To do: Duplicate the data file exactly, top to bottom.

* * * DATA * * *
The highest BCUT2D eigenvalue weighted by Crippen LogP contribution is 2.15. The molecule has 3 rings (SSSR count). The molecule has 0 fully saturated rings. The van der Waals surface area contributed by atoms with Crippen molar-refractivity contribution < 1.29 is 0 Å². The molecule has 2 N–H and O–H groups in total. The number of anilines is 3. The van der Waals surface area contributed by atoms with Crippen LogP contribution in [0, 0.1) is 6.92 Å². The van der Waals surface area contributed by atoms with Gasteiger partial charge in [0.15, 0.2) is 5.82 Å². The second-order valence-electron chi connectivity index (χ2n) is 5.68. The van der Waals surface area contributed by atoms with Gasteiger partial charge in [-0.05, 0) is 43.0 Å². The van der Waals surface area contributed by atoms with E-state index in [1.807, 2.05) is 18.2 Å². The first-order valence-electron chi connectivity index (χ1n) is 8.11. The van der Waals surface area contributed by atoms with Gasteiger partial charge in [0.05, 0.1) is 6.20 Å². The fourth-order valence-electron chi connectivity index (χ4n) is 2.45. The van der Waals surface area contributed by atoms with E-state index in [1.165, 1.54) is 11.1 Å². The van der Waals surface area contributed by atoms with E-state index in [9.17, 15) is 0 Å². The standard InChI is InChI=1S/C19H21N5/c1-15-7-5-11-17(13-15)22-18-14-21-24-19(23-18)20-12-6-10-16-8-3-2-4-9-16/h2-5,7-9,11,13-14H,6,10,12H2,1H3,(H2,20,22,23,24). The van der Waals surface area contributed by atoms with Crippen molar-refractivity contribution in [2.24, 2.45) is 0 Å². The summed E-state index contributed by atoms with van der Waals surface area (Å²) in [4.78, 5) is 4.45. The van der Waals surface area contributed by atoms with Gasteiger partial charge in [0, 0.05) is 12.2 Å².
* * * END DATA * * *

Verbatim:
The highest BCUT2D eigenvalue weighted by Crippen LogP contribution is 2.15. The molecule has 3 rings (SSSR count). The molecule has 0 fully saturated rings. The van der Waals surface area contributed by atoms with Crippen molar-refractivity contribution < 1.29 is 0 Å². The molecule has 2 N–H and O–H groups in total. The number of anilines is 3. The van der Waals surface area contributed by atoms with Crippen LogP contribution in [0, 0.1) is 6.92 Å². The van der Waals surface area contributed by atoms with Gasteiger partial charge in [0.15, 0.2) is 5.82 Å². The second-order valence-electron chi connectivity index (χ2n) is 5.68. The van der Waals surface area contributed by atoms with Gasteiger partial charge in [-0.05, 0) is 43.0 Å². The van der Waals surface area contributed by atoms with E-state index in [1.807, 2.05) is 18.2 Å². The first-order valence-electron chi connectivity index (χ1n) is 8.11. The van der Waals surface area contributed by atoms with Gasteiger partial charge in [0.05, 0.1) is 6.20 Å². The fourth-order valence-electron chi connectivity index (χ4n) is 2.45. The van der Waals surface area contributed by atoms with E-state index in [1.165, 1.54) is 11.1 Å². The van der Waals surface area contributed by atoms with E-state index in [9.17, 15) is 0 Å². The standard InChI is InChI=1S/C19H21N5/c1-15-7-5-11-17(13-15)22-18-14-21-24-19(23-18)20-12-6-10-16-8-3-2-4-9-16/h2-5,7-9,11,13-14H,6,10,12H2,1H3,(H2,20,22,23,24). The van der Waals surface area contributed by atoms with Crippen molar-refractivity contribution in [2.24, 2.45) is 0 Å². The summed E-state index contributed by atoms with van der Waals surface area (Å²) in [4.78, 5) is 4.45. The van der Waals surface area contributed by atoms with Gasteiger partial charge in [0, 0.05) is 12.2 Å².